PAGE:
US 20050138648 A1
A server system facilitates an exchange of messages with a remote client application. The server system includes a plurality of application servers hosting a plurality of applications. A plurality of Application Program Interfaces (APIs) provides programmatic access to the plurality of applications, each of the APIs being configured to receive request messages compiled by the remote client application. First and second request messages, respectively addressed to first and second APIs of the plurality of APIs by a remote client application, each comprise at least one common data component. Further, the first request message includes a first payload specific to the first API, and the second request message includes a payload specific to the second API.
1. A server system to facilitate an exchange of messages in an electronic trading system with a remote client application, the server system including:
a plurality of application servers hosting a plurality of applications; and
a plurality of Application Program Interface (API) servers hosting APIs to provide programmatic access to the plurality of applications, each of the APIs being configured to receive request messages compiled by the remote client application,
wherein first and second request messages, respectively addressed to first and second APIs of the plurality of APIs, each comprise at least one common data component, and wherein the first request message includes a first payload specific to first API and the second request message includes a second payload specific to the second API.
2. The system of
3. The system of
4. The system of
5. A method of facilitating an exchange of messages between a remote client application and a server system, the server system being capable of supporting a plurality of application program interfaces, the method including:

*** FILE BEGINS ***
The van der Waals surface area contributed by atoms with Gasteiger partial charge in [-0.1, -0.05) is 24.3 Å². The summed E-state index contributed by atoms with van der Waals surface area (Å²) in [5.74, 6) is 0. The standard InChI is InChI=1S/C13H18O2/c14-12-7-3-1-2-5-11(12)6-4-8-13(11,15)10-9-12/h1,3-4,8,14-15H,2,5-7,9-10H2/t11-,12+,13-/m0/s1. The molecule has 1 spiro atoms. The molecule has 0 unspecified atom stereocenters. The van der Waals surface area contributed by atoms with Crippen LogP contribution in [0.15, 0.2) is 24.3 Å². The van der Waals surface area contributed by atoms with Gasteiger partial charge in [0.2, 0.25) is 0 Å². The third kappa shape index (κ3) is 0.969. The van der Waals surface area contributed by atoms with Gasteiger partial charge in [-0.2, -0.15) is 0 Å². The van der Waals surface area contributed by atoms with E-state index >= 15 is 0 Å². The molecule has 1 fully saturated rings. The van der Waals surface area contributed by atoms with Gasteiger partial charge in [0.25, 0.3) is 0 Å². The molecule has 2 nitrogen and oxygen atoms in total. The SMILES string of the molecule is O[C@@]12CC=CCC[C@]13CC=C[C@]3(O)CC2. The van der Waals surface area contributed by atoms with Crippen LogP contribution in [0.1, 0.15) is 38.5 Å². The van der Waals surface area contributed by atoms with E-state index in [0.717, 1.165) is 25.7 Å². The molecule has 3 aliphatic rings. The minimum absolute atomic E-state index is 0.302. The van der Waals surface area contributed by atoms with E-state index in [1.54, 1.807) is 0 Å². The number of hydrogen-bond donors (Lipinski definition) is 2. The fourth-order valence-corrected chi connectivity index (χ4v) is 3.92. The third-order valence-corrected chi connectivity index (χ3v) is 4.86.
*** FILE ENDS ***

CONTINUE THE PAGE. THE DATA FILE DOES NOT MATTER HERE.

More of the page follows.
receiving a plurality of request messages generated by the remote client application, each request message requesting an activity to be performed by a targeted API with respect to an associated application and comprising at least one data component that is common to each of the plurality of request messages, and a request component that is specific to the targeted API
extracting the at least one data component and the request component from the request message; and
performing the activity requested by the request message.
6. The method of
7. The method of
8. A method according to
9. A machine-readable medium comprising instructions which, when executed by a machine, cause the machine to perform a method of facilitating an exchange of messages in a trading system between a remote client application and a central server system, the server system being capable of supporting a plurality of application program interfaces, the method comprising:
receiving a plurality of request messages compiled by the client application, each request message comprising at least one data component that is common to each of the plurality of request messages, and a request component that is specific to one of the plurality of application program interfaces, to support the functionality of the requested application program interface;
extracting the at least one data component and the request component from the request message; and
performing the activity requested by the request message.
The present application claims the priority benefit of the filing date of US provisional patent application No. 60/524,782, filed Nov. 24, 2003, which is incorporated herein, in its entirety, by reference.
A computer listing is attached as an Appendix.
The present application relates generally to the technical field of application program interfaces (APIs) and language schemas.
Buyers, sellers, and other business partners, are increasingly utilizing electronic trading systems (e.g., electronic marketplaces) to collaborate and to do business with each other. Part of this collaboration may involve, for example, linking operational business processes. Business processes may be linked by the exchange of information, in agreed sequences and within agreed timeframes, between buyer and seller applications, and affiliated third party business service providers.
To facilitate the above-mentioned exchange of business information, buyer and seller applications, as well as applications of third party business service providers, may expose Application Program Interfaces (APIs) which allow applications to make calls (e.g., function calls) to other applications to either request or send information. However, as the number of buyers, sellers, and third party applications participating in the exchange of business information increases, the technical challenge of enabling this multitude of applications to exchange information increases. For example, the development of applications that are able to access APIs of a large number of other applications becomes increasingly burdensome and technically challenging.